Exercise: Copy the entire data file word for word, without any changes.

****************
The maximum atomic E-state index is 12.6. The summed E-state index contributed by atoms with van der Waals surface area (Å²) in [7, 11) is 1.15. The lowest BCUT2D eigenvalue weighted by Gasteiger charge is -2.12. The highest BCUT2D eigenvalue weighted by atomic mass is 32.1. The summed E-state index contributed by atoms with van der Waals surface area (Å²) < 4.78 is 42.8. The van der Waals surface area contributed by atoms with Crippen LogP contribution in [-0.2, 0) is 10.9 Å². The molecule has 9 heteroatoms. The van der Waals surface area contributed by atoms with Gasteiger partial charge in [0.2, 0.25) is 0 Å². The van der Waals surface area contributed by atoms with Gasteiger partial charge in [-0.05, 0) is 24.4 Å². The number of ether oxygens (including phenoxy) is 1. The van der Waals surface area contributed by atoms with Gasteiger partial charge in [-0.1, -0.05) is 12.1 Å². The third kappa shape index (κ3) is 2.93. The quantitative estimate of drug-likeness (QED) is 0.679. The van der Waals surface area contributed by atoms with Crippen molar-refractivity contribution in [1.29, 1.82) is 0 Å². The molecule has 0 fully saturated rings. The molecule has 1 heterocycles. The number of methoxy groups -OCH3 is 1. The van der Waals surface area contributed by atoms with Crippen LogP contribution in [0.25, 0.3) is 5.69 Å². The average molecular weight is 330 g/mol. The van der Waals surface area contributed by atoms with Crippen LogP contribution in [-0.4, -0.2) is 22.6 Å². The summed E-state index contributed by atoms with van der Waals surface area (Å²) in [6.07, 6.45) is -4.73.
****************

The maximum atomic E-state index is 12.6. The summed E-state index contributed by atoms with van der Waals surface area (Å²) in [7, 11) is 1.15. The lowest BCUT2D eigenvalue weighted by Gasteiger charge is -2.12. The highest BCUT2D eigenvalue weighted by atomic mass is 32.1. The summed E-state index contributed by atoms with van der Waals surface area (Å²) < 4.78 is 42.8. The van der Waals surface area contributed by atoms with Crippen LogP contribution in [-0.2, 0) is 10.9 Å². The molecule has 9 heteroatoms. The van der Waals surface area contributed by atoms with Gasteiger partial charge in [0.2, 0.25) is 0 Å². The van der Waals surface area contributed by atoms with Gasteiger partial charge in [-0.05, 0) is 24.4 Å². The number of ether oxygens (including phenoxy) is 1. The van der Waals surface area contributed by atoms with Gasteiger partial charge in [-0.1, -0.05) is 12.1 Å². The third kappa shape index (κ3) is 2.93. The quantitative estimate of drug-likeness (QED) is 0.679. The van der Waals surface area contributed by atoms with Crippen molar-refractivity contribution in [1.29, 1.82) is 0 Å². The molecule has 0 fully saturated rings. The molecule has 1 heterocycles. The number of methoxy groups -OCH3 is 1. The van der Waals surface area contributed by atoms with Crippen LogP contribution in [0.25, 0.3) is 5.69 Å². The average molecular weight is 330 g/mol. The van der Waals surface area contributed by atoms with Crippen LogP contribution in [-0.4, -0.2) is 22.6 Å². The summed E-state index contributed by atoms with van der Waals surface area (Å²) in [6.07, 6.45) is -4.73.